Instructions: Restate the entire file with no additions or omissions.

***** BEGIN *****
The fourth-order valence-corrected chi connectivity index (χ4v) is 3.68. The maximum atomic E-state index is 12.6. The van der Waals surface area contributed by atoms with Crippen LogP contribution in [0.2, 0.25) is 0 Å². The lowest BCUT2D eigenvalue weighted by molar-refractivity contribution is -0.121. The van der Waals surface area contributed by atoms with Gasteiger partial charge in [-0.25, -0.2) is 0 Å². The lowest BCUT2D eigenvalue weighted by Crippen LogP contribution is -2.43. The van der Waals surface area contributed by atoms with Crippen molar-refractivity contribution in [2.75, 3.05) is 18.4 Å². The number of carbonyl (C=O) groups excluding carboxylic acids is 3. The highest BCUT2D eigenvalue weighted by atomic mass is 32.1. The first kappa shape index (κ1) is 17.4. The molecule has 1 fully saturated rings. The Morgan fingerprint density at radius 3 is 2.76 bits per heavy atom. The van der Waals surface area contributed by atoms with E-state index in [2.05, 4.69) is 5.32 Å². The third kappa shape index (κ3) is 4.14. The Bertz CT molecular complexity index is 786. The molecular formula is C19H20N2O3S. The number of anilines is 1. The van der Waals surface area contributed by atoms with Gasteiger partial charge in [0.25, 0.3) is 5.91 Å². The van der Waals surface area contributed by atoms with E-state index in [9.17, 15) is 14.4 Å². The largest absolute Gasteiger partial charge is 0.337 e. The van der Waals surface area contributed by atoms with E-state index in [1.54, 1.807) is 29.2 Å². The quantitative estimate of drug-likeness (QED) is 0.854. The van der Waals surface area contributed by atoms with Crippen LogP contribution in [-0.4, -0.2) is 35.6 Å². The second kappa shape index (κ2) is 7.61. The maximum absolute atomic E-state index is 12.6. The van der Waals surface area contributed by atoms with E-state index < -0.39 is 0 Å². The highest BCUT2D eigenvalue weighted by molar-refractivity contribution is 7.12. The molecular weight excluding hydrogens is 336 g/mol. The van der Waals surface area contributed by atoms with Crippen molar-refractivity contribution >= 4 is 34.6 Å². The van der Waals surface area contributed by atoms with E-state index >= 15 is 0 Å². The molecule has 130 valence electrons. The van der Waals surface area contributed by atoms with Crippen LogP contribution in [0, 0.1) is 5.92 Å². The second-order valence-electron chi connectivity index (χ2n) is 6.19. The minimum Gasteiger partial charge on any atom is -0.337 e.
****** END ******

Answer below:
The fourth-order valence-corrected chi connectivity index (χ4v) is 3.68. The maximum atomic E-state index is 12.6. The van der Waals surface area contributed by atoms with Crippen LogP contribution in [0.2, 0.25) is 0 Å². The lowest BCUT2D eigenvalue weighted by molar-refractivity contribution is -0.121. The van der Waals surface area contributed by atoms with Gasteiger partial charge in [-0.25, -0.2) is 0 Å². The lowest BCUT2D eigenvalue weighted by Crippen LogP contribution is -2.43. The van der Waals surface area contributed by atoms with Crippen molar-refractivity contribution in [2.75, 3.05) is 18.4 Å². The number of carbonyl (C=O) groups excluding carboxylic acids is 3. The highest BCUT2D eigenvalue weighted by atomic mass is 32.1. The first kappa shape index (κ1) is 17.4. The molecule has 1 fully saturated rings. The Morgan fingerprint density at radius 3 is 2.76 bits per heavy atom. The van der Waals surface area contributed by atoms with E-state index in [2.05, 4.69) is 5.32 Å². The third kappa shape index (κ3) is 4.14. The Bertz CT molecular complexity index is 786. The molecular formula is C19H20N2O3S. The number of anilines is 1. The van der Waals surface area contributed by atoms with Gasteiger partial charge in [0.25, 0.3) is 5.91 Å². The van der Waals surface area contributed by atoms with E-state index in [9.17, 15) is 14.4 Å². The largest absolute Gasteiger partial charge is 0.337 e. The van der Waals surface area contributed by atoms with E-state index in [1.54, 1.807) is 29.2 Å². The quantitative estimate of drug-likeness (QED) is 0.854. The van der Waals surface area contributed by atoms with Crippen LogP contribution in [-0.4, -0.2) is 35.6 Å². The second kappa shape index (κ2) is 7.61. The maximum absolute atomic E-state index is 12.6. The van der Waals surface area contributed by atoms with E-state index < -0.39 is 0 Å². The highest BCUT2D eigenvalue weighted by molar-refractivity contribution is 7.12. The molecular weight excluding hydrogens is 336 g/mol. The van der Waals surface area contributed by atoms with Crippen molar-refractivity contribution >= 4 is 34.6 Å². The van der Waals surface area contributed by atoms with E-state index >= 15 is 0 Å². The molecule has 130 valence electrons. The van der Waals surface area contributed by atoms with Crippen LogP contribution in [0, 0.1) is 5.92 Å². The second-order valence-electron chi connectivity index (χ2n) is 6.19. The minimum Gasteiger partial charge on any atom is -0.337 e.